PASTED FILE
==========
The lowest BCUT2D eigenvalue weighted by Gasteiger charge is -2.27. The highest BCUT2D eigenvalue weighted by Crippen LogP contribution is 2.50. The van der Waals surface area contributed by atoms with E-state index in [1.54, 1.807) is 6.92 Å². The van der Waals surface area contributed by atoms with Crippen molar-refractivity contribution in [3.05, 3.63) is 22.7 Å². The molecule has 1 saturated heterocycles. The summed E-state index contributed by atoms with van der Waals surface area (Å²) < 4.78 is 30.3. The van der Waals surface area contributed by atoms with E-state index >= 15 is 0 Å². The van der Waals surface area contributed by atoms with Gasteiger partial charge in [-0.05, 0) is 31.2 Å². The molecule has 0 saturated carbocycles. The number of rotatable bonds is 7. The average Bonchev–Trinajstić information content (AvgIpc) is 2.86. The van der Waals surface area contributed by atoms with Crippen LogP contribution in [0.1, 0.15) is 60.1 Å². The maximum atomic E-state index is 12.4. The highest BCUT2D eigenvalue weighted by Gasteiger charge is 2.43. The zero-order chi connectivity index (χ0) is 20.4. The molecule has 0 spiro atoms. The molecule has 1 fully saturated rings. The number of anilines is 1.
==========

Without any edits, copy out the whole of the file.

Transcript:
The lowest BCUT2D eigenvalue weighted by Gasteiger charge is -2.27. The highest BCUT2D eigenvalue weighted by Crippen LogP contribution is 2.50. The van der Waals surface area contributed by atoms with E-state index in [1.54, 1.807) is 6.92 Å². The van der Waals surface area contributed by atoms with Crippen molar-refractivity contribution in [3.05, 3.63) is 22.7 Å². The molecule has 1 saturated heterocycles. The summed E-state index contributed by atoms with van der Waals surface area (Å²) < 4.78 is 30.3. The van der Waals surface area contributed by atoms with E-state index >= 15 is 0 Å². The van der Waals surface area contributed by atoms with Gasteiger partial charge in [-0.05, 0) is 31.2 Å². The molecule has 0 saturated carbocycles. The number of rotatable bonds is 7. The average Bonchev–Trinajstić information content (AvgIpc) is 2.86. The van der Waals surface area contributed by atoms with Crippen LogP contribution in [0.1, 0.15) is 60.1 Å². The maximum atomic E-state index is 12.4. The highest BCUT2D eigenvalue weighted by Gasteiger charge is 2.43. The zero-order chi connectivity index (χ0) is 20.4. The molecule has 0 spiro atoms. The molecule has 1 fully saturated rings. The number of anilines is 1.